Foolsareeverywhere.com is not a digital version of the book which informs and inspired it. Websites are ‘works in progress’, always evolving, never complete; it’s part of their complementary beauty and strength alongside print.
As such, we don’t expect anything shared here to be considered final and if something seems ‘missing’ it may simply be that it hasn’t yet found its way into the jam-packed pipeline of jesterly materials. Additions, correctives, nuances and improvements will be part of that pipeline.
The subject is vast, like the humour that underpins it, and a website lends itself to re-ordering information structured in one way for a book but which can now be revisited for other purposes and audiences.
A quotation from the 16th century French Treatise on Laughter (Traité du Ris) by Laurent Joubert (1529-83) sums up the joy of pursuing a boundless topic in a fluid medium. And I am sure you can spot the subtle signs of humour in Joubert’s portrait …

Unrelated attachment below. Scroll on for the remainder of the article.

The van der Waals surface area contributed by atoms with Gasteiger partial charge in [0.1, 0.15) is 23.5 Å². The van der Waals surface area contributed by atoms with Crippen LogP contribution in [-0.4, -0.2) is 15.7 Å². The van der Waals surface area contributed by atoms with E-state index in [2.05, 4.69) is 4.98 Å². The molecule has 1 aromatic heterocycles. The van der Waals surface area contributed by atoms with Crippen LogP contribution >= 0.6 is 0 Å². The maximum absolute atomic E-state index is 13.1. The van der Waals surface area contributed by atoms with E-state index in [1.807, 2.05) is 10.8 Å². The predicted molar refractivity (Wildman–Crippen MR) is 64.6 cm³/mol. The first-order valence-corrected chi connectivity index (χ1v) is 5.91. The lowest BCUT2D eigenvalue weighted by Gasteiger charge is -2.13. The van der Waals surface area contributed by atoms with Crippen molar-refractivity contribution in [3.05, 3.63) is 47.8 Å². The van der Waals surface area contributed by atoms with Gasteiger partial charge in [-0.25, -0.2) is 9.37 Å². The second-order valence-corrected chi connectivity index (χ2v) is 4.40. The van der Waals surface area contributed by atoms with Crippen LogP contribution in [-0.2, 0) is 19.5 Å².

‘Now, this is what made me advance my argument so far in this matter of laughter, the nicest and most exciting that has ever been touched. For from one proposition I am led to another, and with a curious desire I go searching constantly, as though insatiable, all that I can grasp. I think that surely I shall never finish, and that there will always be more to say or add.’
‘Or c’et ce qui m’a fait, si avant anfoncer au discours de mon argumant, an cette matiere de Ris, la plus jantile & galharde qui ayt eté jamais touchee. Car d’vn propos je suis conduit à l’autre, & d’vn curieus desir je vay toujours recherchant, comme insatiable, tout ce que j’an peus comprandre. Ie panse bien que je n’auray jamais achevé, & qu’il aura toujours à redire, ou ajouter quelque chose.’
Source: Laurent Joubert (1529-83), Le Traité du Ris, facsimile of 1579 edn (Geneva: Saltkine Reprints, 1973). See also ibid., Treatise on Laughter, trans. and annot. by Gregory David le Rocher (Alabama: University of Alabama Press, 1980).
Image credit: Portrait of Laurent Joubert, Musée d’Histoire de la Medecine, Paris